10. It is not clear to me what you are trying to do. You say " I have been using the nano board for a long time now ". So you must have loaded programs into it? The Nano uses the ATmega328 the same AVR as the Uno. "Tried picking Uno board in tools menu". ? The Nano board is listed in the list of boards in the IDE is it not? https://docs.arduino.cc/hardware/nano "follow the links to the page that starts with; " Installing the AVR core The classic Arduino boards, including the favorites UNO, Nano and Mega, requires the AVR core to be installed to compile and upload sketches to your board. Fortunately, the classic IDE comes with the AVR core already pre-installed. This means that we only need to download and install the editor to start using our Arduino products.
  11. https://components101.com/sites/default/files/component_datasheet/AT89C51.pdf
  12. see recent post https://www.electronics-lab.com/community/index.php?/topic/48683-programming-the-atmega-328p-microcontroller-previous-article-on-this-subject/#comment-166370 I do not know anything about the Jaycar; sorry can not help you there. I just use the Arduino IDE. By the way there is a new version of the IDE; version 2.0 For those folks that use the IDE.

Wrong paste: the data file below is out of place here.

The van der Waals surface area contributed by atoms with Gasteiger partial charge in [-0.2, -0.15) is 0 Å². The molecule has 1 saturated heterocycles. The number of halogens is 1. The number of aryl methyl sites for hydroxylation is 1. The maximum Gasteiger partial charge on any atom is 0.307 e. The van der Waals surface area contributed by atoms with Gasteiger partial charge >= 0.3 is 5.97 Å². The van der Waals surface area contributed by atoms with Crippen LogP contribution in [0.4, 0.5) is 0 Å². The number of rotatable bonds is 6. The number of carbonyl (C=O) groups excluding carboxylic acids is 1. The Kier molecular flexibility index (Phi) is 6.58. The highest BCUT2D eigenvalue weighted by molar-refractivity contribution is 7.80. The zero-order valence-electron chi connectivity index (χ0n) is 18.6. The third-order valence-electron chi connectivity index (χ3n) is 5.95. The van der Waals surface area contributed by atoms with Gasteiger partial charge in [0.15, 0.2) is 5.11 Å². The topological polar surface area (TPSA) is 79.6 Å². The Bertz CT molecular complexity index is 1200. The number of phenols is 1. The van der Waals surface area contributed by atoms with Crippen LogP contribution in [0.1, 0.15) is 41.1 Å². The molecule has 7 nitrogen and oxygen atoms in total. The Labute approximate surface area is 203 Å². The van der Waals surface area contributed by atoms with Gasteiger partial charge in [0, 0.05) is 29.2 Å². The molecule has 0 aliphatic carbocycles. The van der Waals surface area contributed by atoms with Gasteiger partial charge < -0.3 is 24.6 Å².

13. If you look in the IDE at [tools] -> boards you will see the Nano and the Duemilanove. You will not see the port listed until you select the board and have a board or adapter connected. The Meg2560 has a different AVR microcontroller; an ATmega2560. If you search on Youtube for the FT232RL (the USB to serial/TTL Adapter) you will find numerous videos. Speaking of ports, the current port is shown in the IDE in [Tools] also in the Preferences file. The Preferences file can be found [file] -> Preferences. That brings up a pop up window containing the path to the file. Near the bottom of the file can be seen the comport listed in two places. Also in the Device Manager it is listed under Ports(COM & LPT). Device Manager is via [Windows] + [x]. Sometimes you can edit the Preferences file to bring the comport inline with the device port iIf the IDE gets confused. You may know this but others may not. (I screwed up the fonts by cut and past again)